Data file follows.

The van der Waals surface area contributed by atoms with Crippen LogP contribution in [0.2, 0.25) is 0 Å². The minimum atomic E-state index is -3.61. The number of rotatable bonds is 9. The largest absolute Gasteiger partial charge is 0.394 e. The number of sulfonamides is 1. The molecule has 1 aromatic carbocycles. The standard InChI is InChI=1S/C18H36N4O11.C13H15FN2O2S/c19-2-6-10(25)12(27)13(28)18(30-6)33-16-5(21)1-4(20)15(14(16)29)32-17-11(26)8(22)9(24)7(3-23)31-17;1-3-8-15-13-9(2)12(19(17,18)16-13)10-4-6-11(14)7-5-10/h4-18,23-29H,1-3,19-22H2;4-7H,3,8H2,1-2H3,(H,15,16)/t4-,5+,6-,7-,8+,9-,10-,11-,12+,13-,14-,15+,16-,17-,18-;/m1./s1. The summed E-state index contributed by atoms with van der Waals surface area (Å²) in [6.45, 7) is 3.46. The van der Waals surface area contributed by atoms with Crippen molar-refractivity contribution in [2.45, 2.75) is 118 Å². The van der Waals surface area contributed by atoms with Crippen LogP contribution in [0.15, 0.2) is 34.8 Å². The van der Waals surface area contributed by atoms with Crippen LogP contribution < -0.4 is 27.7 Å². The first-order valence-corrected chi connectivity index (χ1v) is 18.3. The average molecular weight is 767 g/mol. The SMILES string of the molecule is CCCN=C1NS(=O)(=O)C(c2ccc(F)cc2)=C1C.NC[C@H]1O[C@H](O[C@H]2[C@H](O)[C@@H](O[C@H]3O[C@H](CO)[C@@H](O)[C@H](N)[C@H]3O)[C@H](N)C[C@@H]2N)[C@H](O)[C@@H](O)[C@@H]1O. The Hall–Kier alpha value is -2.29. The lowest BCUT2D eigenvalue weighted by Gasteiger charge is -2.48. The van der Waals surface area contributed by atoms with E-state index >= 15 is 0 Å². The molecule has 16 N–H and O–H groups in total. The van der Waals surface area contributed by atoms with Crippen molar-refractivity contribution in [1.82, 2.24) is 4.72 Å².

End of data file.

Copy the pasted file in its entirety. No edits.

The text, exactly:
The van der Waals surface area contributed by atoms with Crippen LogP contribution in [0.2, 0.25) is 0 Å². The minimum atomic E-state index is -3.61. The number of rotatable bonds is 9. The largest absolute Gasteiger partial charge is 0.394 e. The number of sulfonamides is 1. The molecule has 1 aromatic carbocycles. The standard InChI is InChI=1S/C18H36N4O11.C13H15FN2O2S/c19-2-6-10(25)12(27)13(28)18(30-6)33-16-5(21)1-4(20)15(14(16)29)32-17-11(26)8(22)9(24)7(3-23)31-17;1-3-8-15-13-9(2)12(19(17,18)16-13)10-4-6-11(14)7-5-10/h4-18,23-29H,1-3,19-22H2;4-7H,3,8H2,1-2H3,(H,15,16)/t4-,5+,6-,7-,8+,9-,10-,11-,12+,13-,14-,15+,16-,17-,18-;/m1./s1. The summed E-state index contributed by atoms with van der Waals surface area (Å²) in [6.45, 7) is 3.46. The van der Waals surface area contributed by atoms with Crippen molar-refractivity contribution in [2.45, 2.75) is 118 Å². The van der Waals surface area contributed by atoms with Crippen LogP contribution in [0.15, 0.2) is 34.8 Å². The van der Waals surface area contributed by atoms with Crippen LogP contribution < -0.4 is 27.7 Å². The first-order valence-corrected chi connectivity index (χ1v) is 18.3. The average molecular weight is 767 g/mol. The SMILES string of the molecule is CCCN=C1NS(=O)(=O)C(c2ccc(F)cc2)=C1C.NC[C@H]1O[C@H](O[C@H]2[C@H](O)[C@@H](O[C@H]3O[C@H](CO)[C@@H](O)[C@H](N)[C@H]3O)[C@H](N)C[C@@H]2N)[C@H](O)[C@@H](O)[C@@H]1O. The Hall–Kier alpha value is -2.29. The lowest BCUT2D eigenvalue weighted by Gasteiger charge is -2.48. The van der Waals surface area contributed by atoms with E-state index >= 15 is 0 Å². The molecule has 16 N–H and O–H groups in total. The van der Waals surface area contributed by atoms with Crippen molar-refractivity contribution in [1.82, 2.24) is 4.72 Å².